The strength of an organisation’s food safety culture starts at the top. Leadership at this level can choose to make food safety a priority or not. Decisions made here will cascade down and across the organisation. Prioritising food safety is not a difficult choice because it underpins other core values such as quality, financial performance and integrity.
Transformative leadership challenges the status quo and creates a shared vision and strategy to continuously improve food safety. This controlling mind inspires and motivates followers to do the right things with a clear and unmistakable message. Food safety is our priority!
But leadership is not enough to create and sustain a positive food safety culture. Leadership also requires management to make things happen. Management controls and directs people and resources. it implements policies and procedures and maintains stability.
The Power of People
People are important. They are at the heart of all food safety cultures.
people have the power to make things happen or not. They can choose to do the right things or take short cuts. People have the power to influence the right behaviours in others or not. They can be role models who inspire and encourage others to do the right things or they can be saboteurs who encourage reckless behaviours.
People have the power to deliver change for the better or not. They have an informed voice that can put a spotlight on unseen problems or they can choose to carry on in silence. Conversations with people can better define the real causes of problems and empowers them to participate in creating meaningful solutions.
We can simply motivate employees to follow the rules with rewards and sanctions, but there is a better and more sustainable way.
Engagement with employees can contribute to organisational success. Committed employees care about the organisation’s vision, values and goals through willing participation. This partnership connects personal values and aspirations with those of the organisation. Leadership and management must create the right environment for employee engagement. Let’s look at three ways in which leadership and management can support employee engagement.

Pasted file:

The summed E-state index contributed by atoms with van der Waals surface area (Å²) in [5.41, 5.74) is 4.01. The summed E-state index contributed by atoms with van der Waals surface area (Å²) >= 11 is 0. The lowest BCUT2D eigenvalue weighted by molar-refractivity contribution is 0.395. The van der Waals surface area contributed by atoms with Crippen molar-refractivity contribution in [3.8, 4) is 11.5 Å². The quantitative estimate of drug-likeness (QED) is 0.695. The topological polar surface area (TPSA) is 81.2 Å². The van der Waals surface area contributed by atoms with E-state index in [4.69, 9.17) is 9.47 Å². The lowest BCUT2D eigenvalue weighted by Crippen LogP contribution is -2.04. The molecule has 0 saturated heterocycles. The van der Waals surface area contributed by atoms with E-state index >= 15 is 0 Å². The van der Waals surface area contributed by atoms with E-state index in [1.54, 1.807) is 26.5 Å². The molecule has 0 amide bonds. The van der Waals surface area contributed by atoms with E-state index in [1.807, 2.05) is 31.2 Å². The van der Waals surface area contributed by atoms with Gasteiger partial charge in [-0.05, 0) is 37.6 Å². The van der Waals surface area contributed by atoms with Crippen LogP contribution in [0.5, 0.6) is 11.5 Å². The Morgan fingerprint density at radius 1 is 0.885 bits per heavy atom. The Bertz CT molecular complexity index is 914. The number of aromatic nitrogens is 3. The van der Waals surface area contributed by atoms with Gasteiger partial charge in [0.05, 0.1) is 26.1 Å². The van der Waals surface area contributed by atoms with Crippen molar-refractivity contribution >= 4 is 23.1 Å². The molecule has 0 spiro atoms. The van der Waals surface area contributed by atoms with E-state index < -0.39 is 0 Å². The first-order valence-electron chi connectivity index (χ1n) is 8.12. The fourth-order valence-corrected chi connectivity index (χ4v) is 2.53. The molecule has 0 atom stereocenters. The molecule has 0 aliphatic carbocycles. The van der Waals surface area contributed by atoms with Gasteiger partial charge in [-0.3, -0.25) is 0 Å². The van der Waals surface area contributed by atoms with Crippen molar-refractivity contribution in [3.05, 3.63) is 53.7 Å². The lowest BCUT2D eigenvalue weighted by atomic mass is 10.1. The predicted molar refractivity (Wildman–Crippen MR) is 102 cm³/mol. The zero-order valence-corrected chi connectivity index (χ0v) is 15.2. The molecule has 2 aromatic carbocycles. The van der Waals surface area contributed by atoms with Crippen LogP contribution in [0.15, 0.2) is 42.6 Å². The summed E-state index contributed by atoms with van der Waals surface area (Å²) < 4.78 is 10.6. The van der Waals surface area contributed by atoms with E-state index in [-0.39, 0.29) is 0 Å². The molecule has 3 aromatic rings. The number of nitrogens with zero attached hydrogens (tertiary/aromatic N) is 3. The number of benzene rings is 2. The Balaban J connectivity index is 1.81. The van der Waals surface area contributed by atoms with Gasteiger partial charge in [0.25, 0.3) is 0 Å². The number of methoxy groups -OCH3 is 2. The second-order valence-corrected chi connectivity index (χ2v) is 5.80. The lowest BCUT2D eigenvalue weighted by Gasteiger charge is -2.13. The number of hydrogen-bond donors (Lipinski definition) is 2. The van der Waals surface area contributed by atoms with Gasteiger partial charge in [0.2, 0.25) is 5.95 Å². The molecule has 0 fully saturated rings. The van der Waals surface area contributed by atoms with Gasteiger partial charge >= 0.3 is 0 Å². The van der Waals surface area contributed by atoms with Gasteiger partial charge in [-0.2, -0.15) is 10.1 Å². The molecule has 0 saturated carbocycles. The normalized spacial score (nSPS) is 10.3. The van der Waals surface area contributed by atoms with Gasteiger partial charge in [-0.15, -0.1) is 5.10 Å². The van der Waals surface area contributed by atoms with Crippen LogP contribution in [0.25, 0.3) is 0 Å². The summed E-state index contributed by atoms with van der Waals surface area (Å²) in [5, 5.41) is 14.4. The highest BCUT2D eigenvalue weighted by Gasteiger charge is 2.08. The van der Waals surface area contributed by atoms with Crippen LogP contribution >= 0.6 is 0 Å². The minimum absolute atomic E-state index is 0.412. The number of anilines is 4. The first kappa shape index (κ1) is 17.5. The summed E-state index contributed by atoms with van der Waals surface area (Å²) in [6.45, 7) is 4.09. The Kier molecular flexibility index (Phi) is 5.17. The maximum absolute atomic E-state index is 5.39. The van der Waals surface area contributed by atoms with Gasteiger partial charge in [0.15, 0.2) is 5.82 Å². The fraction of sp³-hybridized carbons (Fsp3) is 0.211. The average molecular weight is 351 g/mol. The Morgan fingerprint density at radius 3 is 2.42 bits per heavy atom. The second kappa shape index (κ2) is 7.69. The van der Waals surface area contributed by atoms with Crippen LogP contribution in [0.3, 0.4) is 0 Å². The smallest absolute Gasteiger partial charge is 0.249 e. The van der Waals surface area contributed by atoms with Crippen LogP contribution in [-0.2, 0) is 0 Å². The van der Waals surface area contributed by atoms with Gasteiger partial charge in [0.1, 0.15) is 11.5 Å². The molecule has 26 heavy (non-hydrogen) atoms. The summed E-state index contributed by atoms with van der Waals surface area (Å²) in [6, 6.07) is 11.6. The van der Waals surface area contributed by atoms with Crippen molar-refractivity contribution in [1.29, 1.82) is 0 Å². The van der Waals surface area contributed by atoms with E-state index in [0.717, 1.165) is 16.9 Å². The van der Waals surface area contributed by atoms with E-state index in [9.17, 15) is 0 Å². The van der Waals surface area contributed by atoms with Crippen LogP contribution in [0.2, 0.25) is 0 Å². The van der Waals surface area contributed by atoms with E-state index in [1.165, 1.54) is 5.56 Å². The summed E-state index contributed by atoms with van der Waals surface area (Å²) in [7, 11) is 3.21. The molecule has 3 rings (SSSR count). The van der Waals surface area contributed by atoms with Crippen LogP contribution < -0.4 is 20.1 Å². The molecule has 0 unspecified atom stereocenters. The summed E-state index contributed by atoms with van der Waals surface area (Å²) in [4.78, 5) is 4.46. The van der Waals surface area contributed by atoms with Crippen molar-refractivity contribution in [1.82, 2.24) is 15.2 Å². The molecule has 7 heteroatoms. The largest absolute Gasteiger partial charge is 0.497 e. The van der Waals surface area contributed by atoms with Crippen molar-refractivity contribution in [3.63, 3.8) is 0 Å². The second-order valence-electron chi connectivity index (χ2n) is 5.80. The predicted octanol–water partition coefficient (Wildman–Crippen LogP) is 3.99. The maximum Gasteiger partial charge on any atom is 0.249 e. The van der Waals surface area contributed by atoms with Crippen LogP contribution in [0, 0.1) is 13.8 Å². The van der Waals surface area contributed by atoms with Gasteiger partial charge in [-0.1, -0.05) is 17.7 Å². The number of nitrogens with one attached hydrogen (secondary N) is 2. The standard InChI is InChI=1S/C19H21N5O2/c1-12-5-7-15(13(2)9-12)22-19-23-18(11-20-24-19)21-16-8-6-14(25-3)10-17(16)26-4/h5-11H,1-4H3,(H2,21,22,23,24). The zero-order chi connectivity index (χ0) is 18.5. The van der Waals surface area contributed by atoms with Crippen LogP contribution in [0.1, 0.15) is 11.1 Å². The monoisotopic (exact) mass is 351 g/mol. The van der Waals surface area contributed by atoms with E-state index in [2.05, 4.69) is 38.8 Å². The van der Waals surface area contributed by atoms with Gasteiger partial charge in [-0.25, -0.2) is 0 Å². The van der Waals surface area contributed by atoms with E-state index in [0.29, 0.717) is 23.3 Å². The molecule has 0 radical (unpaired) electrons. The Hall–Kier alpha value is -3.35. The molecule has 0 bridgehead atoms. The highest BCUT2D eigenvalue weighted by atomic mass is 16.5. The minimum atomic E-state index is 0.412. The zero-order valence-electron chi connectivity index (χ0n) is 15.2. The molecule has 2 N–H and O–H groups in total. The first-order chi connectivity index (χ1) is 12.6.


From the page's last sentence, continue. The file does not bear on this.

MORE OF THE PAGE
Build an emotional connection with employees at a personal level. Begin by thinking about how organisational values can be aligned with those of people. Better alignment results in greater levels of trust, ownership, innovation and overall performance.
Think about communication. Engagement with employees on food safety matters requires an effective communication policy and strategy. Mechanisms of communication must exchange information in a simple and understandable way.
Communication must be inclusive and there must be no ambiguities in what is said and what is understood. Communication must encourage participation through an open dialogue of trust, mutual respect and active listening. conversations with employees encourages active discussion. it can reveal the hidden truths and provide opportunities to discuss ideas for improvements. feedback must be taken seriously. A failure to act on feedback will erode trust and ultimately discourage participation.
No Blame Culture
Even with the best intentions mistakes and violations do happen. Organisations can choose to be a blame or learning culture. Blame is a rush to find those responsible for an incident and has a tendency to be counterproductive and expensive. It creates negative emotions of fear, anger and resentment which shifts the focus away from challenging systemic factors. blame inhibits truthful discussions and creates a focus on self-preservation. Whereas the purpose of a learning culture is about finding out the truth and raising awareness from lessons learnt. A learning culture does not mean people are not accountable for reckless behaviours.